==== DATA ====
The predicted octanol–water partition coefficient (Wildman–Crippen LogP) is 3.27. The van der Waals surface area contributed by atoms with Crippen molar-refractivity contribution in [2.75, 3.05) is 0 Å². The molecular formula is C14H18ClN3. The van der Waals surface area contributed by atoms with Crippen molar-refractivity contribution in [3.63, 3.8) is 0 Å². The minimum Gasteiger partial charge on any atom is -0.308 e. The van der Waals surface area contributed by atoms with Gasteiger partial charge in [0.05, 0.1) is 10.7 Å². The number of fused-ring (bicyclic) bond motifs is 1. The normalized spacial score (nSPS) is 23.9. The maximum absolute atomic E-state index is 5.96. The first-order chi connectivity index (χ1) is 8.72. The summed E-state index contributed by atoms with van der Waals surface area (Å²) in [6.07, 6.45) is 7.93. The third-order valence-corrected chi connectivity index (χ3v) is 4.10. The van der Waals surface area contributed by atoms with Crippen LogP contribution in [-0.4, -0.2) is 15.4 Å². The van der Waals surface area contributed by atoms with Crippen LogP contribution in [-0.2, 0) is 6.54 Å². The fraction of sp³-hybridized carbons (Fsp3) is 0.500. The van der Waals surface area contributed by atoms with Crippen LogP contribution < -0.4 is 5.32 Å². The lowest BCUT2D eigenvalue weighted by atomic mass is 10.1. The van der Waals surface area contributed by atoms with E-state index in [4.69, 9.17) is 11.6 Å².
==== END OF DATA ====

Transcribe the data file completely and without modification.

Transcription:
The predicted octanol–water partition coefficient (Wildman–Crippen LogP) is 3.27. The van der Waals surface area contributed by atoms with Crippen molar-refractivity contribution in [2.75, 3.05) is 0 Å². The molecular formula is C14H18ClN3. The van der Waals surface area contributed by atoms with Crippen molar-refractivity contribution in [3.63, 3.8) is 0 Å². The minimum Gasteiger partial charge on any atom is -0.308 e. The van der Waals surface area contributed by atoms with Gasteiger partial charge in [0.05, 0.1) is 10.7 Å². The number of fused-ring (bicyclic) bond motifs is 1. The normalized spacial score (nSPS) is 23.9. The maximum absolute atomic E-state index is 5.96. The first-order chi connectivity index (χ1) is 8.72. The summed E-state index contributed by atoms with van der Waals surface area (Å²) in [6.07, 6.45) is 7.93. The third-order valence-corrected chi connectivity index (χ3v) is 4.10. The van der Waals surface area contributed by atoms with Crippen LogP contribution in [-0.4, -0.2) is 15.4 Å². The van der Waals surface area contributed by atoms with Crippen LogP contribution in [-0.2, 0) is 6.54 Å². The fraction of sp³-hybridized carbons (Fsp3) is 0.500. The van der Waals surface area contributed by atoms with Crippen LogP contribution < -0.4 is 5.32 Å². The lowest BCUT2D eigenvalue weighted by atomic mass is 10.1. The van der Waals surface area contributed by atoms with E-state index in [4.69, 9.17) is 11.6 Å².